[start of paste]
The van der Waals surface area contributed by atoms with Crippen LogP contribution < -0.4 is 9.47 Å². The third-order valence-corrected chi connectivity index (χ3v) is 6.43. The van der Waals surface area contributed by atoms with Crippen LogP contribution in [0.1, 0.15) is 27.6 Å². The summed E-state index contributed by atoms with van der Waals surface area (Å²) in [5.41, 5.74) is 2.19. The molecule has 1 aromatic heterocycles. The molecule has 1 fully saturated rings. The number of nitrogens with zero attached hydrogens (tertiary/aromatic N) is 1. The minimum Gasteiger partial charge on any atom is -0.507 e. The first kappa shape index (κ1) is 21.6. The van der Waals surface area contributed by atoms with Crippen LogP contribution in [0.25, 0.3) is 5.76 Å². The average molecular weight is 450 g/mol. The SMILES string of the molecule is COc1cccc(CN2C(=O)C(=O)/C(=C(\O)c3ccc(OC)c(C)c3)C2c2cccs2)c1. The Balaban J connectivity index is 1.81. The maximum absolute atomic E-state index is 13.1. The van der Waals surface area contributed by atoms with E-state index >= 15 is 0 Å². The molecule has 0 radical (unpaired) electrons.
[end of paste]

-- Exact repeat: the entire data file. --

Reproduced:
The van der Waals surface area contributed by atoms with Crippen LogP contribution < -0.4 is 9.47 Å². The third-order valence-corrected chi connectivity index (χ3v) is 6.43. The van der Waals surface area contributed by atoms with Crippen LogP contribution in [0.1, 0.15) is 27.6 Å². The summed E-state index contributed by atoms with van der Waals surface area (Å²) in [5.41, 5.74) is 2.19. The molecule has 1 aromatic heterocycles. The molecule has 1 fully saturated rings. The number of nitrogens with zero attached hydrogens (tertiary/aromatic N) is 1. The minimum Gasteiger partial charge on any atom is -0.507 e. The first kappa shape index (κ1) is 21.6. The van der Waals surface area contributed by atoms with Crippen LogP contribution in [0.25, 0.3) is 5.76 Å². The average molecular weight is 450 g/mol. The SMILES string of the molecule is COc1cccc(CN2C(=O)C(=O)/C(=C(\O)c3ccc(OC)c(C)c3)C2c2cccs2)c1. The Balaban J connectivity index is 1.81. The maximum absolute atomic E-state index is 13.1. The van der Waals surface area contributed by atoms with E-state index >= 15 is 0 Å². The molecule has 0 radical (unpaired) electrons.